Day 8 Swellendam - 02nd Sept
Our pre-breakfast bird-outing is to the Karoo Desert Botanical Gardens in Worcester, where Bokmakierie, Fairy Flycatcher, Karoo Prinia, Booted Eagle, Acacia Pied Barbet and many more Karoo Birds can entertain us in this beautiful and scenic garden. We then return for breakfast, where afterwards we spend the day driving towards Swellendam. Time permitting, we may visit one of the literally hundreds of wine cellars of the region to “up” our birding skills! We should arrive in Swellendam mid-afternoon and check in at our overnight accommodation. Night Swellendam.
Day 9 Swellendam - 03rd Sept
This morning we leave very early with a packed breakfast, for the Grootvadersbosch Nature Reserve, a small pocket of indigenous forest, surprisingly rich in bird life. We have approximately two hours at hand to explore the well-marked paths in the forest on foot. Birds likely to be encountered in the within the forest include Knysna Warbler, Olive Bush-shrike, Narina Trogon, Grey Cuckoo-shrike, Yellow-throated Woodland Warbler, Blue-mantled Crested Flycatcher, Knysna Woodpecker and Terrestrial Brownbul. At around mid-day, we leave this special forest and make our way towards the gravel roads south of Swellendam. This area is teeming with birds and one of our target birds here is the elegant Blue Crane. Black Harrier is also a good possibility and we have chances to find Agulhas Long-billed Lark, Stanley’s Bustard, Karoo Korhaan, Agulhas Clapper Lark, Pearl-breasted Swallow, Swee Waxbill, Grey-wing Francolin and many more! Night Swellendam.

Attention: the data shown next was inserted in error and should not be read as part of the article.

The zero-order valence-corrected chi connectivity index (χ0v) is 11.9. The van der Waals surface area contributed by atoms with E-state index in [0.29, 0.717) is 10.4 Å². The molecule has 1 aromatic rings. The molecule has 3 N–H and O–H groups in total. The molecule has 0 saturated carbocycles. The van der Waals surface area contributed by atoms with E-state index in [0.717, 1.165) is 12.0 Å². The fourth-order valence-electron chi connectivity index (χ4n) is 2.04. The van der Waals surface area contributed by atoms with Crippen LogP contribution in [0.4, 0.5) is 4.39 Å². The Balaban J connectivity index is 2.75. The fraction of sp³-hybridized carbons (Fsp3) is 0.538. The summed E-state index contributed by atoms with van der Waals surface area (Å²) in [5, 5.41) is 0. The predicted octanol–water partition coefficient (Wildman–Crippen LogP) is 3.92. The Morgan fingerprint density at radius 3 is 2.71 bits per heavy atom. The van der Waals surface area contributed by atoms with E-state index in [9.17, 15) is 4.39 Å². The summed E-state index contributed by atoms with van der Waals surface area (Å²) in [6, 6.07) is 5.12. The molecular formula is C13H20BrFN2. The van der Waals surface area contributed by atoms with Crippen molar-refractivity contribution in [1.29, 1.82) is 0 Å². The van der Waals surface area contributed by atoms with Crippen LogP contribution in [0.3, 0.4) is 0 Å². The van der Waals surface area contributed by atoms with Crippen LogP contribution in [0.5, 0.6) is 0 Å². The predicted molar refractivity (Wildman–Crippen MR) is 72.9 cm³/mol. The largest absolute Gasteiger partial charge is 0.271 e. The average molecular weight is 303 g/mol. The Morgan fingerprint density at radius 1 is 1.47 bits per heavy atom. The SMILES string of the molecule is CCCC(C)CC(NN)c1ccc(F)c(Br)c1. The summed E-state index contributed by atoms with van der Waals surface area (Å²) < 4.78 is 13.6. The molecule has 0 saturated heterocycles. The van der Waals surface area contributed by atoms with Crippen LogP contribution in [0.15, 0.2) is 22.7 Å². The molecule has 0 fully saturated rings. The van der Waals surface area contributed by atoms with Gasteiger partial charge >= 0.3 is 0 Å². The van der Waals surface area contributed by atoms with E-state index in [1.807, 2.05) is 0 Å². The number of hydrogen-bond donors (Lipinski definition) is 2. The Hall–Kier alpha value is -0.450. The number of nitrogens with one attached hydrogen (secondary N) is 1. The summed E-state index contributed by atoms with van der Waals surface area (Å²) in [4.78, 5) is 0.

Day 10 Hermanus - 04th Sept
From Swellendam it is a scenic drive to arrive to the most southern tip of Africa just before mid-day. Here, from Cape Agulhas, it is another three hours to Hermanus, the land-based whale watching capital of the world. Southern Right Whales which can be seen very close to shore arrive in the waters off South Africa at the beginning of August every year to calve and mate and by the end of November these gentle giants, with their new-born, have already departed for the south-pole, thousands of miles from South Africa. The rest of the afternoon is spent with these magnificent creatures, first-hand! Late afternoon we check in at our overnight accommodation. Night Hermanus.
Day 11 Cape Town - 05th Sept
Our pre-breakfast birding-walk will take us into the Fernkloof Nature Reserve after which we will return to our guesthouse for breakfast. After yet another sumptuous breakfast we load our vehicle and drive towards Rooi Els for the prize bird of the day – Cape Rockjumper! This often tricky species can keep us busy for several hours, as we search the rocks strewn hills and boulders for this fantastic bird. There will be plenty of other species to keep us busy such as Cape Sugarbird, Orange-breasted Sunbird, Verreaux’s Eagle, Cape and Sentinel Rock-thrush, Ground Woodpecker and many more. Mid-afternoon, we visit the Helderberg Nature Reserve where African Black Duck, Rufous-chested and Black Sparrowhawk, Booted Eagle and several other birds that await us. We return to Noordhoek. Night Afton Grove.
Day 12 Cape Town - 06th Sept